The Pfister Hotel
This historic grand dame at 424 E. Wisconsin Ave. houses a sexy (lots of lechery and stolen kisses) turn-of-the-century collection sprinkled throughout its palatial promenades. Meanwhile, current artist-in-residence Todd Mrozinski paints golden fields of light and shadow, and soft portrait silhouettes. His studio is open 30 hours a week.
Charles Allis Art Museum
Little gems abound in this Tudor house, 1801 N. Prospect Ave., such as the exquisite painting of a deer by French artist Rosa Bonheur hung in the stairwell. But through July 5, there’s a sassy exhibition that traces the history of burlesque in America.
Institute of Visual Arts
At the University of Wisconsin-Milwaukee’s contemporary art center (INOVA), there’s a handshake of a show called Pacific Midwest 2.0 this summer. Photographers from Milwaukee and Portland, Ore., unite in this great commingling of conceptual trends. 2155 N. Prospect Ave., June 26-Aug. 8.
Museum of Wisconsin Art
The permanent collection in MOWA’s glassy digs tells a chronological story of Wisconsin art history. For its summer show, work by Wisconsin’s preeminent magic realist, John Wilde, emerges from his wife Shirley Wilde’s private collection. Delectable visions of death, sex, vanity and nature swirl into impossibly fragile compositions. 205 Veterans Ave., West Bend, June 13-Sept. 6.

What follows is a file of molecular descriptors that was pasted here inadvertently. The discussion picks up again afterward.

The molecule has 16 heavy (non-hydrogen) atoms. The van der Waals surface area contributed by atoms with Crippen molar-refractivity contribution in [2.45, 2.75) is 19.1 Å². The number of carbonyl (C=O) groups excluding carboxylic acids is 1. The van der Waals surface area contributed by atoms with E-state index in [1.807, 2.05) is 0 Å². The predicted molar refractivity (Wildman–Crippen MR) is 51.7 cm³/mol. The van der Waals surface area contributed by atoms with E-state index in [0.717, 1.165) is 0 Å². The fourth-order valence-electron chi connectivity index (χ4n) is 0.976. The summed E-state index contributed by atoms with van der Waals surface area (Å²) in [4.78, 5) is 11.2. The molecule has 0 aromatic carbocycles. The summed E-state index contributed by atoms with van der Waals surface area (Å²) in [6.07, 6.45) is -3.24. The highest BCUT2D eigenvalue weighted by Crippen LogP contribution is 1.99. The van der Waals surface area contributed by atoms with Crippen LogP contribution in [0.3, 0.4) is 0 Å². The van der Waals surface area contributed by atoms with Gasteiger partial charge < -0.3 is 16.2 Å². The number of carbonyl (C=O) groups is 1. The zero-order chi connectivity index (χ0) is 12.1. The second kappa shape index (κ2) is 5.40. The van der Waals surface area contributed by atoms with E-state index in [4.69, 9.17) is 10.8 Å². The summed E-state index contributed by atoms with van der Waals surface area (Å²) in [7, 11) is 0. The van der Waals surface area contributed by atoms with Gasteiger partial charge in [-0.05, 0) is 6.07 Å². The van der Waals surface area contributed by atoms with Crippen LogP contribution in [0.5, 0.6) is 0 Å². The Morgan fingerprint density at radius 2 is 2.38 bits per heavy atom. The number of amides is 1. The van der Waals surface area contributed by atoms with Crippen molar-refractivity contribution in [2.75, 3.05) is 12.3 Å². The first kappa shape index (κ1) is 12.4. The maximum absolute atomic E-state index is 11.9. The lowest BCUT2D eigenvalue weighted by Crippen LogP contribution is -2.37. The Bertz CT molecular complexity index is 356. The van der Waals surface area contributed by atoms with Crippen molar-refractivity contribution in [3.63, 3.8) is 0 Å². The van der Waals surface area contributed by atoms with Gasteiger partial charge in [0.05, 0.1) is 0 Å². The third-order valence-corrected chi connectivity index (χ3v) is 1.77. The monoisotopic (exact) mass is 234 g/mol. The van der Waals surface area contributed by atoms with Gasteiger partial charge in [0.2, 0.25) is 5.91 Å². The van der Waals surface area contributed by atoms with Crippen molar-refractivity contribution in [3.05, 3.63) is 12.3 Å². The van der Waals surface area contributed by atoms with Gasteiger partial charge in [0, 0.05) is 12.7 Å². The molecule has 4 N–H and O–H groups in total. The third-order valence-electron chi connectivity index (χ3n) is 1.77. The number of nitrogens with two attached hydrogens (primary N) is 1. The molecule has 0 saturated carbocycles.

Lynden Sculpture Garden
This summer at the Lynden features the work of Dan Torop, a New York-based artist who has been visiting the garden for more than a year, making seasonal photos while exploring the design, nature and history of the grounds. 2145 W. Brown Deer Rd., June 14-Sept. 20.
Jump into a river while visiting Wisconsin’s premiere summer conceptual, contemporary art camp in Little Wolf. Free and open to the public, a series of artist projects, screenings, discussions and picnics are slated for the first weekend of August. E6325 County Hwy. BB, Manawa.
The Haggerty Museum of Art
Current Tendencies IV, a biennial survey of Wisconsin art, runs June 18-Aug. 30. This year, six regional artists create site-responsive projects both inside and outside the Marquette University museum. Keith Haring’s Construction Fence provides the centrifugal force. 530 N. 13th St.